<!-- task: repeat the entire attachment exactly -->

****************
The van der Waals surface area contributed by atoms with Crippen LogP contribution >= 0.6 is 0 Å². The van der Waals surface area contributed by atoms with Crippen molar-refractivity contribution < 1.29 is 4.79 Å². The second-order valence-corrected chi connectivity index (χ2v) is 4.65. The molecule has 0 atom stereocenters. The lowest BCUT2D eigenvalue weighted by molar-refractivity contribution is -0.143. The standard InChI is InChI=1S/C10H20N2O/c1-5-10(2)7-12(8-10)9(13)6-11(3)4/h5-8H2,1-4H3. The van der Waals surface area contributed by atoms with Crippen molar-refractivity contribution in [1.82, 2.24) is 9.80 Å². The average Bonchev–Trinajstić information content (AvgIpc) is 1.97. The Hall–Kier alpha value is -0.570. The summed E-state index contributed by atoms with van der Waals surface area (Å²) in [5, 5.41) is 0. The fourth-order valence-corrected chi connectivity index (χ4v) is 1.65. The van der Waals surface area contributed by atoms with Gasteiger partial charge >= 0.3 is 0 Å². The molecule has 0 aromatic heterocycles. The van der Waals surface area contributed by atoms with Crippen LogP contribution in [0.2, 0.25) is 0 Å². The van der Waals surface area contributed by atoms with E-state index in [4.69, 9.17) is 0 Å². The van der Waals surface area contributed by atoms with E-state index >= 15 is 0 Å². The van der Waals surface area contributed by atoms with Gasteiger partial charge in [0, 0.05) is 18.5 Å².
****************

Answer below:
The van der Waals surface area contributed by atoms with Crippen LogP contribution >= 0.6 is 0 Å². The van der Waals surface area contributed by atoms with Crippen molar-refractivity contribution < 1.29 is 4.79 Å². The second-order valence-corrected chi connectivity index (χ2v) is 4.65. The molecule has 0 atom stereocenters. The lowest BCUT2D eigenvalue weighted by molar-refractivity contribution is -0.143. The standard InChI is InChI=1S/C10H20N2O/c1-5-10(2)7-12(8-10)9(13)6-11(3)4/h5-8H2,1-4H3. The van der Waals surface area contributed by atoms with Crippen molar-refractivity contribution in [1.82, 2.24) is 9.80 Å². The average Bonchev–Trinajstić information content (AvgIpc) is 1.97. The Hall–Kier alpha value is -0.570. The summed E-state index contributed by atoms with van der Waals surface area (Å²) in [5, 5.41) is 0. The fourth-order valence-corrected chi connectivity index (χ4v) is 1.65. The van der Waals surface area contributed by atoms with Gasteiger partial charge >= 0.3 is 0 Å². The molecule has 0 aromatic heterocycles. The van der Waals surface area contributed by atoms with Crippen LogP contribution in [0.2, 0.25) is 0 Å². The van der Waals surface area contributed by atoms with E-state index in [4.69, 9.17) is 0 Å². The van der Waals surface area contributed by atoms with E-state index >= 15 is 0 Å². The van der Waals surface area contributed by atoms with Gasteiger partial charge in [0, 0.05) is 18.5 Å².